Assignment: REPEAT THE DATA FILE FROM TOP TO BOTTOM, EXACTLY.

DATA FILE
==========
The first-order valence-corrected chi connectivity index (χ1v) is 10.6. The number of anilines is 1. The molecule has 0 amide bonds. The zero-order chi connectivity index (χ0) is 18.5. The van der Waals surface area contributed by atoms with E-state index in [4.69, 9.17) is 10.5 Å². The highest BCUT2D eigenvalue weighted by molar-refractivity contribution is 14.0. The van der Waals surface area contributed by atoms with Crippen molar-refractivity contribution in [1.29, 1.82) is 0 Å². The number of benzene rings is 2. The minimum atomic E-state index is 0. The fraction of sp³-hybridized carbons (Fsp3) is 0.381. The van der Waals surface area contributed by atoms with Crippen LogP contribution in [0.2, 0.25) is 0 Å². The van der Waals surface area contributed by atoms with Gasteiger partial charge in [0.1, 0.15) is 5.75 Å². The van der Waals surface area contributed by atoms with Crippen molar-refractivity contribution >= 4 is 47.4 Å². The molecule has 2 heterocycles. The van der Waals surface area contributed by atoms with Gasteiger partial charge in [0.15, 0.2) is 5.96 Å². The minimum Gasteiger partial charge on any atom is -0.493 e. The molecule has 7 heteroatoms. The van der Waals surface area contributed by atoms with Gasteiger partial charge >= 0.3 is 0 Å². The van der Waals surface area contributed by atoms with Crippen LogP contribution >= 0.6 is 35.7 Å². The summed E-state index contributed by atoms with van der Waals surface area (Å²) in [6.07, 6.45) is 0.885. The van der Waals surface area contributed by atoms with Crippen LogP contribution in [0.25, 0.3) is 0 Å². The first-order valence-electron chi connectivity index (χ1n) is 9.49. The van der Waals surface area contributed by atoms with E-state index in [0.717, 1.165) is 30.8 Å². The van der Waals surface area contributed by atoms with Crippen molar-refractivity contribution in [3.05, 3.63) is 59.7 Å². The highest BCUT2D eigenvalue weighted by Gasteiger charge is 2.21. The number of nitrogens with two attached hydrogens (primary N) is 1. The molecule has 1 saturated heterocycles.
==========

The first-order valence-corrected chi connectivity index (χ1v) is 10.6. The number of anilines is 1. The molecule has 0 amide bonds. The zero-order chi connectivity index (χ0) is 18.5. The van der Waals surface area contributed by atoms with E-state index in [4.69, 9.17) is 10.5 Å². The highest BCUT2D eigenvalue weighted by molar-refractivity contribution is 14.0. The van der Waals surface area contributed by atoms with Crippen molar-refractivity contribution in [1.29, 1.82) is 0 Å². The number of benzene rings is 2. The minimum atomic E-state index is 0. The fraction of sp³-hybridized carbons (Fsp3) is 0.381. The van der Waals surface area contributed by atoms with Crippen LogP contribution in [0.2, 0.25) is 0 Å². The van der Waals surface area contributed by atoms with Gasteiger partial charge in [0.1, 0.15) is 5.75 Å². The van der Waals surface area contributed by atoms with Crippen molar-refractivity contribution >= 4 is 47.4 Å². The molecule has 2 heterocycles. The van der Waals surface area contributed by atoms with Gasteiger partial charge in [0.15, 0.2) is 5.96 Å². The minimum Gasteiger partial charge on any atom is -0.493 e. The molecule has 7 heteroatoms. The van der Waals surface area contributed by atoms with Gasteiger partial charge >= 0.3 is 0 Å². The van der Waals surface area contributed by atoms with Crippen LogP contribution >= 0.6 is 35.7 Å². The summed E-state index contributed by atoms with van der Waals surface area (Å²) in [6.07, 6.45) is 0.885. The van der Waals surface area contributed by atoms with Crippen LogP contribution in [0.25, 0.3) is 0 Å². The first-order valence-electron chi connectivity index (χ1n) is 9.49. The van der Waals surface area contributed by atoms with E-state index in [0.717, 1.165) is 30.8 Å². The van der Waals surface area contributed by atoms with Crippen molar-refractivity contribution in [3.05, 3.63) is 59.7 Å². The highest BCUT2D eigenvalue weighted by Gasteiger charge is 2.21. The number of nitrogens with two attached hydrogens (primary N) is 1. The molecule has 1 saturated heterocycles.